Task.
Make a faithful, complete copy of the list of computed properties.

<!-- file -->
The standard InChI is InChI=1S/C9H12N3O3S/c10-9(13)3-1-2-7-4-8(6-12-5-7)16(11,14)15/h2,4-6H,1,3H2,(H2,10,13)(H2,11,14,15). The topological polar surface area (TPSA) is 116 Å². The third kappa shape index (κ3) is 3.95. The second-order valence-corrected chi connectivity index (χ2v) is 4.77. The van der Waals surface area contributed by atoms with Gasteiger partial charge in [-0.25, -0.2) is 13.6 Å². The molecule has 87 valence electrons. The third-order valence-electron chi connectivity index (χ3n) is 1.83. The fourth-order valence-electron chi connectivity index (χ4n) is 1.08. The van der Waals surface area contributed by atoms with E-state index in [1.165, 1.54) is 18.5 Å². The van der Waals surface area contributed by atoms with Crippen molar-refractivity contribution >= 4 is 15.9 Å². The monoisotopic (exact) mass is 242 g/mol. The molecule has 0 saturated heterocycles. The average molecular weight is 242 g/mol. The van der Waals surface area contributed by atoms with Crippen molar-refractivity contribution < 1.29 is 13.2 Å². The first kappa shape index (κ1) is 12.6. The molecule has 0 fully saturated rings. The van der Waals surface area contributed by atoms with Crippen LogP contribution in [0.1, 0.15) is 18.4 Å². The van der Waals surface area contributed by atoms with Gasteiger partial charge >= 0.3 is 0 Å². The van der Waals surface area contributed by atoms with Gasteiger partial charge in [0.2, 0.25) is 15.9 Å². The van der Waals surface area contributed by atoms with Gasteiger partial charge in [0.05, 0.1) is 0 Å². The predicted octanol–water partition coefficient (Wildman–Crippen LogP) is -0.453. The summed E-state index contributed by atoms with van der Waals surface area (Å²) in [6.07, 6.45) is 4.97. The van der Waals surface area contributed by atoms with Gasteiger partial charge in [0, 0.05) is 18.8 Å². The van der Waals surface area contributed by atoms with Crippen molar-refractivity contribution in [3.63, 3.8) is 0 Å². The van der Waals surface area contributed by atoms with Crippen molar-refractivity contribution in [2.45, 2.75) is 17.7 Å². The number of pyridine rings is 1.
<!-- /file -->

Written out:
The standard InChI is InChI=1S/C9H12N3O3S/c10-9(13)3-1-2-7-4-8(6-12-5-7)16(11,14)15/h2,4-6H,1,3H2,(H2,10,13)(H2,11,14,15). The topological polar surface area (TPSA) is 116 Å². The third kappa shape index (κ3) is 3.95. The second-order valence-corrected chi connectivity index (χ2v) is 4.77. The van der Waals surface area contributed by atoms with Gasteiger partial charge in [-0.25, -0.2) is 13.6 Å². The molecule has 87 valence electrons. The third-order valence-electron chi connectivity index (χ3n) is 1.83. The fourth-order valence-electron chi connectivity index (χ4n) is 1.08. The van der Waals surface area contributed by atoms with E-state index in [1.165, 1.54) is 18.5 Å². The van der Waals surface area contributed by atoms with Crippen molar-refractivity contribution >= 4 is 15.9 Å². The monoisotopic (exact) mass is 242 g/mol. The molecule has 0 saturated heterocycles. The average molecular weight is 242 g/mol. The van der Waals surface area contributed by atoms with Crippen molar-refractivity contribution < 1.29 is 13.2 Å². The first kappa shape index (κ1) is 12.6. The molecule has 0 fully saturated rings. The van der Waals surface area contributed by atoms with Crippen LogP contribution in [0.1, 0.15) is 18.4 Å². The van der Waals surface area contributed by atoms with Gasteiger partial charge >= 0.3 is 0 Å². The van der Waals surface area contributed by atoms with Gasteiger partial charge in [0.2, 0.25) is 15.9 Å². The van der Waals surface area contributed by atoms with Gasteiger partial charge in [0.05, 0.1) is 0 Å². The predicted octanol–water partition coefficient (Wildman–Crippen LogP) is -0.453. The summed E-state index contributed by atoms with van der Waals surface area (Å²) in [6.07, 6.45) is 4.97. The van der Waals surface area contributed by atoms with Gasteiger partial charge in [0, 0.05) is 18.8 Å². The van der Waals surface area contributed by atoms with Crippen molar-refractivity contribution in [3.63, 3.8) is 0 Å². The van der Waals surface area contributed by atoms with Crippen molar-refractivity contribution in [2.45, 2.75) is 17.7 Å². The number of pyridine rings is 1.